You Must Follow Up On Every Promise That You Make. Chose Your Words Carefully: You have to be very careful that you don't just write out empty words that are only meant to get a response. He absolutely will notice and remember this and then he will pull even further away as the result. You must be prepared to promptly follow up on everything that you say. After all, the letter is going to open the door for you. But in order to really save your marriage, you must remember that it's your actions that bring about real change and real results.

Empty promises will only work for so long. And if you get in the habit of giving them, eventually your husband gets into the habit of tuning you out and not believing what you say.

Remind Yourself Of The True Goal And Edit If You Need To: Take a deep breath and write what is in your heart but EDIT carefully.  Remember the goal of this letter - to get an "in" with your husband. You are only trying to open the door so you can then take action. It can be very tempting to just dump your emotions into this letter in search of some sort of relief.  But that isn't your goal.  You can write in your journal for this type of relief. Do not allow any desperation to bleed into this letter.  Do not go overboard on the negativity. And remember to focus on RESULTS and not on despair.  Early brainstorming and first drafts may be heavy on all of these things.  That is why it is important to edit.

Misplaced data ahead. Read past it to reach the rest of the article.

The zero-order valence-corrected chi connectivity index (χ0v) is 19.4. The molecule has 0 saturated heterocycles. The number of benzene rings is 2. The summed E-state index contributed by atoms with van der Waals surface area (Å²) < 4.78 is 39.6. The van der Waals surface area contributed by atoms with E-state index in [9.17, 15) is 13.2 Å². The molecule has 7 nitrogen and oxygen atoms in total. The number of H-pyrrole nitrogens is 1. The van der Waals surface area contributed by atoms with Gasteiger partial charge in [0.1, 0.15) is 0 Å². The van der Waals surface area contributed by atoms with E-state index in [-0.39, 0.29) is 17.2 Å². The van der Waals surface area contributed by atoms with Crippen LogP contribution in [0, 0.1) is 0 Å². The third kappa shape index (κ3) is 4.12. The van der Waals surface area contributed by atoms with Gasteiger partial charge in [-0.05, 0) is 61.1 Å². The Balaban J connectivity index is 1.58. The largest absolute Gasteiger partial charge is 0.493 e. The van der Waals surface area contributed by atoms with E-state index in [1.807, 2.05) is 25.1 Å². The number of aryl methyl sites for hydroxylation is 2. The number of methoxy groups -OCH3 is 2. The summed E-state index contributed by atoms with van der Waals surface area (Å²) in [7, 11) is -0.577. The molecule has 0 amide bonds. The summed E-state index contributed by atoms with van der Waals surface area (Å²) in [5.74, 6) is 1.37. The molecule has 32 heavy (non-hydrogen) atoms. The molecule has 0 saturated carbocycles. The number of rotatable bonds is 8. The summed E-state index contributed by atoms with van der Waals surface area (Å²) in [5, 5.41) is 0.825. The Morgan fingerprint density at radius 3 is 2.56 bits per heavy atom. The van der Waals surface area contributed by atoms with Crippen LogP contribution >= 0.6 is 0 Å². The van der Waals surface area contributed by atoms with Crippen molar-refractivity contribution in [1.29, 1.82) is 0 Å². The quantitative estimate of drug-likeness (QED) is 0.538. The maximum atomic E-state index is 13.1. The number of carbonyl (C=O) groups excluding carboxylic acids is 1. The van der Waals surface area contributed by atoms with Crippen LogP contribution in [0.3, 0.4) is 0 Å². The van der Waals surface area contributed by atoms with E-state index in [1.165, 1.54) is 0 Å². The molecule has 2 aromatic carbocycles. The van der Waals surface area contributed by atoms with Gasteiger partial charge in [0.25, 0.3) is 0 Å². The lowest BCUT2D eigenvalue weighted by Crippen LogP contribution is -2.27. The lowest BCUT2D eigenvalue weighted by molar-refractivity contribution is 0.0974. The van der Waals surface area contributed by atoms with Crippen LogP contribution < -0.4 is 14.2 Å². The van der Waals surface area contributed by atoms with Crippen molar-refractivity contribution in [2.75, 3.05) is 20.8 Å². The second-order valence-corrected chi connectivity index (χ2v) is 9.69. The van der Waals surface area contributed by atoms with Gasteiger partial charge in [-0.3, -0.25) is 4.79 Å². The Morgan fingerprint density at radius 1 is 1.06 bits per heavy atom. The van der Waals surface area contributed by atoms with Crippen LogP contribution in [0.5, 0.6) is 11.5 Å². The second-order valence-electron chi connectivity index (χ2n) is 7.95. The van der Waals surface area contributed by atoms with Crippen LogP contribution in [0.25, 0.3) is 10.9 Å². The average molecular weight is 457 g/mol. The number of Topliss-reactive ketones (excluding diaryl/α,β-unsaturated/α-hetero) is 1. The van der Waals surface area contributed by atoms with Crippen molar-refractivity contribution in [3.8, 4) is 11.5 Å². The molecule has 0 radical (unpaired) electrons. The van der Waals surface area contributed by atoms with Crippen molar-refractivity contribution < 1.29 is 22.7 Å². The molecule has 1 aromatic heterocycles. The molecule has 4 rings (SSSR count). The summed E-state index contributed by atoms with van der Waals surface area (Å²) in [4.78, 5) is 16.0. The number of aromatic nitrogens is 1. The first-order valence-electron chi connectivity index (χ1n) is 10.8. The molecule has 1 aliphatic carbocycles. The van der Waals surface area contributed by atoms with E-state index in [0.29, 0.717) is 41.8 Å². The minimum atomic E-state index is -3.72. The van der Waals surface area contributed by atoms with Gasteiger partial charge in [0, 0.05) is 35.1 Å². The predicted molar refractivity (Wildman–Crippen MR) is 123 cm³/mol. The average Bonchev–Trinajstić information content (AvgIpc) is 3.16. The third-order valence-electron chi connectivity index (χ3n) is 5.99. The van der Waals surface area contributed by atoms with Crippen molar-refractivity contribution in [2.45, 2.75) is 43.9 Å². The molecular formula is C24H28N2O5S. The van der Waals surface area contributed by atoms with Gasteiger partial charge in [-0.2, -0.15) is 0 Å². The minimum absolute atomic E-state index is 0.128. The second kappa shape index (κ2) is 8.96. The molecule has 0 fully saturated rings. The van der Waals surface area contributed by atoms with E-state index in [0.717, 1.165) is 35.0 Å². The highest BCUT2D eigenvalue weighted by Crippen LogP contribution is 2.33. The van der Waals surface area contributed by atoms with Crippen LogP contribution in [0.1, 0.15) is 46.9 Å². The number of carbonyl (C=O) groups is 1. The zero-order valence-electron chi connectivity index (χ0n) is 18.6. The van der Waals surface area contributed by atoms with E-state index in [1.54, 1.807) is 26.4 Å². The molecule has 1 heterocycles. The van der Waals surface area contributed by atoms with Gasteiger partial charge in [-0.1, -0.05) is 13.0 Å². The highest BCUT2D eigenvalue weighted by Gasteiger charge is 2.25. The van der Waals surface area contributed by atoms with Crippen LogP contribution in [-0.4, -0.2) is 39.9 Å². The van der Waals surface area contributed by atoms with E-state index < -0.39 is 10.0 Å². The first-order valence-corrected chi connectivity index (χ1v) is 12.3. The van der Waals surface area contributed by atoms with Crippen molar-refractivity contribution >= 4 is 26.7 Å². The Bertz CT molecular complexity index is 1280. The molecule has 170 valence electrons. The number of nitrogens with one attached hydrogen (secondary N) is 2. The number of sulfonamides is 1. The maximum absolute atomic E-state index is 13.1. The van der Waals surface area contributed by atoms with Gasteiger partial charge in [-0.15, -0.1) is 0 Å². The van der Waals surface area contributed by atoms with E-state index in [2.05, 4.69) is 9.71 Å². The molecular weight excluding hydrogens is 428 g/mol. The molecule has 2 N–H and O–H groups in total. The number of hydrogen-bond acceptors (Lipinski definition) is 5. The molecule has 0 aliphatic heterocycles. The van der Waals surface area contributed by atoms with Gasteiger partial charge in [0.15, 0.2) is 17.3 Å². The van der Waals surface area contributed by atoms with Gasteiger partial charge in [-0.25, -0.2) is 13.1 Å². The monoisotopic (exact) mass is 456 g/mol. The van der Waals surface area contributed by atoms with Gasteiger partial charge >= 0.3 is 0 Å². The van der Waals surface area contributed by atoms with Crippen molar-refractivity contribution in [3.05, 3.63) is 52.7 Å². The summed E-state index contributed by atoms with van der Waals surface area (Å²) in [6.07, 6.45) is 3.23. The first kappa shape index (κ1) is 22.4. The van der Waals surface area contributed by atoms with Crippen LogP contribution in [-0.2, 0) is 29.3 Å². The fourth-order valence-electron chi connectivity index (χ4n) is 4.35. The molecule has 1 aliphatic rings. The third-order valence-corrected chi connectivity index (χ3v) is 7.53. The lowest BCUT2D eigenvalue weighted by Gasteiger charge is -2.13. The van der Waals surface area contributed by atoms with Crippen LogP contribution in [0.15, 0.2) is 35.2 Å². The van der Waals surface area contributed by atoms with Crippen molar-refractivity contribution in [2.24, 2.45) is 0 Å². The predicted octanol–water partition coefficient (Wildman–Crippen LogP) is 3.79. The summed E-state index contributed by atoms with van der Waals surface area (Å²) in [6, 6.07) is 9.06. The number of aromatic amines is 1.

I wrote my own "save my marriage letter" when I was trying to get my husband to see things my way. Unfortunately, I did not follow it up with the appropriate action. So my husband started tuning me out. As a result, I thought my marriage was truly at its end. We had seemingly tried everything - from counseling to trips to a trial separation. Thankfully, even though I had doubts, I decided to try one last thing and to give a little more. This eventually worked. You can read more of that story on my blog at http://isavedmymarriage.com/